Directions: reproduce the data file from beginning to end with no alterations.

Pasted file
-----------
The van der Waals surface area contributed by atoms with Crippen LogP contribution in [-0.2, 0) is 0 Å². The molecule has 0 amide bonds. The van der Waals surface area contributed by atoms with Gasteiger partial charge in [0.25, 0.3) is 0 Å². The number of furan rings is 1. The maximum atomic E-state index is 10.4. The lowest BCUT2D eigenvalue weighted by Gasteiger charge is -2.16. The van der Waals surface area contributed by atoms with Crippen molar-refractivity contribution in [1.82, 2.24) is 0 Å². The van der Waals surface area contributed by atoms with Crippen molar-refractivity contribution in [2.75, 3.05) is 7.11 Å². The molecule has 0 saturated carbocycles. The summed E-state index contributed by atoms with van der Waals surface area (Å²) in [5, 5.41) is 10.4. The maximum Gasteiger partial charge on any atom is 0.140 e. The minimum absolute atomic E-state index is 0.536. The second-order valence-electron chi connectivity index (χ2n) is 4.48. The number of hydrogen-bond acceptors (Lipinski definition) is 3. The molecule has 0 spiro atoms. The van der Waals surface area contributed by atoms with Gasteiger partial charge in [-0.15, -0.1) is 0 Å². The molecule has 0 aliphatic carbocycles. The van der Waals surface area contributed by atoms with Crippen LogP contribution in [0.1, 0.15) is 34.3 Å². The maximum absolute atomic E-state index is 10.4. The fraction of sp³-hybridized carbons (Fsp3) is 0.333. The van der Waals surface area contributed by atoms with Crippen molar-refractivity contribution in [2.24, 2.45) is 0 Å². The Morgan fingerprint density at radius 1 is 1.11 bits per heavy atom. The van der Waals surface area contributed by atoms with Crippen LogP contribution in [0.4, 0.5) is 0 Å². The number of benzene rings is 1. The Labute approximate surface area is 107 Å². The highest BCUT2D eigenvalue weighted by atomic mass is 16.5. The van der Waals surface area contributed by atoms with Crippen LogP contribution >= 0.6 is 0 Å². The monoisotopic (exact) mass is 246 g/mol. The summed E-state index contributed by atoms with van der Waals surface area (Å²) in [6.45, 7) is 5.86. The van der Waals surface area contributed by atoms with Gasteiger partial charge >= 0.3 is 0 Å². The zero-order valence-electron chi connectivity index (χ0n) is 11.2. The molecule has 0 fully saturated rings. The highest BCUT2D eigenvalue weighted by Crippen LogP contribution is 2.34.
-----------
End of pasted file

The van der Waals surface area contributed by atoms with Crippen LogP contribution in [-0.2, 0) is 0 Å². The molecule has 0 amide bonds. The van der Waals surface area contributed by atoms with Gasteiger partial charge in [0.25, 0.3) is 0 Å². The number of furan rings is 1. The maximum atomic E-state index is 10.4. The lowest BCUT2D eigenvalue weighted by Gasteiger charge is -2.16. The van der Waals surface area contributed by atoms with Crippen molar-refractivity contribution in [1.82, 2.24) is 0 Å². The van der Waals surface area contributed by atoms with Crippen molar-refractivity contribution in [2.75, 3.05) is 7.11 Å². The molecule has 0 saturated carbocycles. The summed E-state index contributed by atoms with van der Waals surface area (Å²) in [5, 5.41) is 10.4. The maximum Gasteiger partial charge on any atom is 0.140 e. The minimum absolute atomic E-state index is 0.536. The second-order valence-electron chi connectivity index (χ2n) is 4.48. The number of hydrogen-bond acceptors (Lipinski definition) is 3. The molecule has 0 spiro atoms. The van der Waals surface area contributed by atoms with Gasteiger partial charge in [-0.15, -0.1) is 0 Å². The molecule has 0 aliphatic carbocycles. The van der Waals surface area contributed by atoms with Crippen LogP contribution in [0.1, 0.15) is 34.3 Å². The maximum absolute atomic E-state index is 10.4. The fraction of sp³-hybridized carbons (Fsp3) is 0.333. The van der Waals surface area contributed by atoms with Crippen molar-refractivity contribution in [2.24, 2.45) is 0 Å². The Morgan fingerprint density at radius 1 is 1.11 bits per heavy atom. The van der Waals surface area contributed by atoms with Crippen LogP contribution in [0.4, 0.5) is 0 Å². The number of benzene rings is 1. The Labute approximate surface area is 107 Å². The highest BCUT2D eigenvalue weighted by atomic mass is 16.5. The van der Waals surface area contributed by atoms with Crippen LogP contribution >= 0.6 is 0 Å². The monoisotopic (exact) mass is 246 g/mol. The summed E-state index contributed by atoms with van der Waals surface area (Å²) in [6.45, 7) is 5.86. The van der Waals surface area contributed by atoms with Gasteiger partial charge >= 0.3 is 0 Å². The zero-order valence-electron chi connectivity index (χ0n) is 11.2. The molecule has 0 fully saturated rings. The highest BCUT2D eigenvalue weighted by Crippen LogP contribution is 2.34.